The Machine Learning (ML) library for Flink is a new effort to bring scalable ML tools to the Flink
community. Our goal is is to design and implement a system that is scalable and can deal with
problems of various sizes, whether your data size is measured in megabytes or terabytes and beyond.
We call this library FlinkML.
An important concern for developers of ML systems is the amount of glue code that developers are
forced to write  in the process of implementing an end-to-end ML system. Our goal with FlinkML
is to help developers keep glue code to a minimum. The Flink ecosystem provides a great setting to
tackle this problem, with its scalable ETL capabilities that can be easily combined inside the same
program with FlinkML, allowing the development of robust pipelines without the need to use yet
another technology for data ingestion and data munging.
Another goal for FlinkML is to make the library easy to use. To that end we will be providing
detailed documentation along with examples for every part of the system. Our aim is that developers
will be able to get started with writing their ML pipelines quickly, using familiar programming
concepts and terminology.
Contrary to other data-processing systems, Flink exploits in-memory data streaming, and natively
executes iterative processing algorithms which are common in ML. We plan to exploit the streaming
nature of Flink, and provide functionality designed specifically for data streams.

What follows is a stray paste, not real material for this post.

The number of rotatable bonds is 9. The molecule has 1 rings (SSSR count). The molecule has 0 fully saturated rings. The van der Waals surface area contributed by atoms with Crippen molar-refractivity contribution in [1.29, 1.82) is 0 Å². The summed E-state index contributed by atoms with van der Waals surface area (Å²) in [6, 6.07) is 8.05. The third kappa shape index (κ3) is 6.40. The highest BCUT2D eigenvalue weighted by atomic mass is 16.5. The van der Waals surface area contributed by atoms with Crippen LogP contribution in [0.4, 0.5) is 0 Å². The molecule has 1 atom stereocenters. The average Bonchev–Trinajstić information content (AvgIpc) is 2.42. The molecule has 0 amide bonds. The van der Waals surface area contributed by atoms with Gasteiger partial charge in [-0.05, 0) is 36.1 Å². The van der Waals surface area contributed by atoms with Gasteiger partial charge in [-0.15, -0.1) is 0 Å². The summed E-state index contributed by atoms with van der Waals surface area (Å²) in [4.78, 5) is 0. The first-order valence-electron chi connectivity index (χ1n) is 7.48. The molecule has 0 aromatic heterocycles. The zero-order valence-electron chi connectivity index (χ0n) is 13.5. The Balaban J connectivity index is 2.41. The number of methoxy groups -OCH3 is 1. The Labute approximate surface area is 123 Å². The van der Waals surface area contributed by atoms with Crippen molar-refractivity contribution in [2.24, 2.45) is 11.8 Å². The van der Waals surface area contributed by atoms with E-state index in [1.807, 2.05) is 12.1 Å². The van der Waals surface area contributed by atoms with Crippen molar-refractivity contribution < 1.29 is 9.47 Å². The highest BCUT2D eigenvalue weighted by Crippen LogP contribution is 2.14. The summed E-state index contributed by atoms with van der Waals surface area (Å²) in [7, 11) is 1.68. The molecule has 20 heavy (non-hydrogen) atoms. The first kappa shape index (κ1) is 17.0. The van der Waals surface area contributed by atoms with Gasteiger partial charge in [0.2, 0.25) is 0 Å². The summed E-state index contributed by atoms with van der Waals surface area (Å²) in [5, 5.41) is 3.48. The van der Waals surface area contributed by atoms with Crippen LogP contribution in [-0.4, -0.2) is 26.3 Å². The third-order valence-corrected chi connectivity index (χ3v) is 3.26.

FlinkML will allow data scientists to test their models locally and using subsets of data, and then
use the same code to run their algorithms at a much larger scale in a cluster setting.
We are inspired by other open source efforts to provide ML systems, in particular
scikit-learn for cleanly specifying ML pipelines, and Spark’s
MLLib for providing ML algorithms that scale with problem and
The roadmap below can provide an indication of the algorithms we aim to implement for the library.
Items in bold have already been implemented:
- Pipelines of transformers and learners
- Data pre-processing
- Feature scaling
- Polynomial feature base mapper
- Feature hashing
- Feature extraction for text
- Dimensionality reduction
- Model selection and performance evaluation
- Model evaluation using a variety of scoring functions
- Cross-validation for model selection and evaluation
- Hyper-parameter optimization
- Supervised learning
- Optimization framework
- Stochastic Gradient Descent
- Generalized Linear Models
- Multiple linear regression
- LASSO, Ridge regression
- Multi-class Logistic regression
- Random forests
- Support Vector Machines
- Decision trees
- Optimization framework
- Unsupervised learning
- K-means clustering
- Principal Components Analysis
- Text analytics
- Statistical estimation tools
- Distributed linear algebra
- Streaming ML
How can I help?
D. Sculley, G. Holt, D. Golovin, E. Davydov, T. Phillips, D. Ebner, V. Chaudhary,
and M. Young. Machine learning: The high interest credit card of technical debt. In SE4ML:
Software Engineering for Machine Learning (NIPS 2014 Workshop), 2014.